Hindustani music has so many branches than we actually imagine
Indian music is widely classified into two branches – Hindustani music and Carnatic music. From those 7 swaras, countless tunes and ragas have been created – The wonder of 7 swaras, known as ‘Sapta Swara’, and both are very much linked to Hindu traditions since many centuries. But there have been many influences either Persian or Islamic. Unlike Carnatic music, Hindustani music has so many gharanas, and its own set of rules and singing style.
Countless Gharanas and fusion styles in Hindustani style of singing
Each Hindustani Gharana itself is an ocean, and entirely different from one another. If you are able to reach at least one shore, it’s a great achievement. Virtually it’s not possible to become proficient and expert in more than one gharanas at the same time. That shows the depth of Hindustani singing. Yet there are many vocalists who has attempted in more than one singing styles. A few also adopted fusion styles, and have earned name and fame through their dedication and hard work.
Dance forms also own Gharanas. For instance, Kathak can be learnt in different styles of which three are very popular. Same is the case of musical instruments used as accompanies for vocal singing.
Gwalior Gharana is the oldest of all
Gwalior Gharana was started during the reign of Akbar when Tansen served as court musician. This legendary singer adopted Gwalior Gharana of singing, which is now more than 4 centuries old. Gwalior Kharana came into existence in the 16th century. In Hindustani singing, known as Khyal, the major branches are Agra, Patiala, Gwalior, Kirana, Jaipur-Athrauli, Indore and a few more. Apart from vocalists, the musical instruments also own some styles similar to singing.
There are about 10-20 main branches (Gharanas) in Hindustani music vocals. In addition to many old Gharanas, many new fusion Gharanas have also come into existence. Over the centuries, many great legends have contributed by their own means by adding their knowledge and new compositions to their singing style. In addition to Khayal, Thumri and Dhrupad are next two popular singing styles of Hindustani music.
Each Gharana is passed to the next generation through heirs or disciples
Majority of Gharanas holds an ancestral value. They have been passed to next generation by forefathers and it’s their duty to pass it to next generation. Many great gurus of yesterdays have passed the legend to their favourite disciples as well, who carry forward the tradition. Very often, siblings also carry forward the tradition from their father, and we can find many musical families who have fully dedicated their lives to the world of music since three or four generations back. In fact many gharanas are 405 generations old.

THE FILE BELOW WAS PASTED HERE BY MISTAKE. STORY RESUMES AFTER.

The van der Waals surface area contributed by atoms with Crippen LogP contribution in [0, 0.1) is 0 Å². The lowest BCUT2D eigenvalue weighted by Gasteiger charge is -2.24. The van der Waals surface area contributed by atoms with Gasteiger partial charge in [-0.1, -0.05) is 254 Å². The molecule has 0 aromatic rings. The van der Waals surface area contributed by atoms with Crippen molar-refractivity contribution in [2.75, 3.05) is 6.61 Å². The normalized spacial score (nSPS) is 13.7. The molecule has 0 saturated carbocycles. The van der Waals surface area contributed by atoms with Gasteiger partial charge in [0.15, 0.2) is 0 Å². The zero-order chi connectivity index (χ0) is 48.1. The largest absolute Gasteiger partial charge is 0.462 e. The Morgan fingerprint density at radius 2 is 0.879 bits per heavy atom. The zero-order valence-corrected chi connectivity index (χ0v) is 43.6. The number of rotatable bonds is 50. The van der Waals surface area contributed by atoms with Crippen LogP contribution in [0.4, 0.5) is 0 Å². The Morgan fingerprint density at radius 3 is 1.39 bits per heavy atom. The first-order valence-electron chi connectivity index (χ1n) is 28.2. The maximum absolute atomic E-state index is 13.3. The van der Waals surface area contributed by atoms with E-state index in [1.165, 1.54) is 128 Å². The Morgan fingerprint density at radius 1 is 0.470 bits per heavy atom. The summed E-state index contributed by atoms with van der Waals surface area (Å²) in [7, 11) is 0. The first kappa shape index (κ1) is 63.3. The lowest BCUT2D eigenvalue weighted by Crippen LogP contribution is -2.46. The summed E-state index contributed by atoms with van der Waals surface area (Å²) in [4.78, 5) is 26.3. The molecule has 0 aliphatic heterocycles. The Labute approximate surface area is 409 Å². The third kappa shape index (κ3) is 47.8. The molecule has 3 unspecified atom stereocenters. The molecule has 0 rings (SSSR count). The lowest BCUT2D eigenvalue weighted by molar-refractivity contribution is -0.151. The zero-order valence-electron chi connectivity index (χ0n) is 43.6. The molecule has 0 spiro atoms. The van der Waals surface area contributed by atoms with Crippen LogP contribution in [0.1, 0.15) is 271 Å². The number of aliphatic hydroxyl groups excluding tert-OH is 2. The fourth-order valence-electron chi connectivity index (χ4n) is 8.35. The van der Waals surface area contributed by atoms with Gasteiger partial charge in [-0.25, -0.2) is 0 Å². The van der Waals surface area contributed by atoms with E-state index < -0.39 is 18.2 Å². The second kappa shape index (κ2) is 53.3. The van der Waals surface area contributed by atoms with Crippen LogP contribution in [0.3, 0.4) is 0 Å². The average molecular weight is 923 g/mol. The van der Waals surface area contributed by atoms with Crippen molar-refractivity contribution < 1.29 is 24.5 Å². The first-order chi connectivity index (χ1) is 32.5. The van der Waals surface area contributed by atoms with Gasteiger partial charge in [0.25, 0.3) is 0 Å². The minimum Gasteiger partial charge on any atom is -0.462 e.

Thumri – Not as hard as Khayal singing
It’s not pure Khayal singing which is very hard, but not light music too. In fact it’s semi-classical – a derivative of Hindustani music which falls in between these two. There are many legends who were experts in Khayal and Thumris, and Thumri has been popularized by many female voices. Girija Devi and Shobha Gurthu earned the titles of ‘Thumri Queens’. Begam Akhtar, Naina Devi, Hirabai Barodekar, Gauhar Jaan and Kishori Amonkar, who died most recently in 2017 are some of the big female names in the field of Thumri. Thumri is extremely popular both in India and Pakistan.
Dhrupad – A genre of Hindustani music also found in Carnatic music
One of the oldest forms of Indian classical music, it is spiritual, heroic, thoughtful, virtuous and holds some moral value. It’s a core element found in all versions of classical music in Indian sub-continent. Dhrupad is performed by a solo singer with percussionists, often accompanied by chorus.
Pakistanis also own their own trademark singing styles
Though Hindustani music is mostly associated with Hindu tradition, it has some foreign influences as well. In fact many Gharanas were once started by Muslims and later passed to several generations through heirs. Ghazals and Khawalis – The pride of Pakistanis, but equally popular and accepted by Indians too. Urdu language poems have been very much popularized through Ghazals, which have a pan appeal across India and Pakistan. They have a romantic flavour. Khawali stands very close to Sufi music – the music which is regarded as a link with God, or music close to God having some divine power. Khawalis too are popular in India, and Bollywood too has popularized Khawalis and Ghazals through numerous songs.
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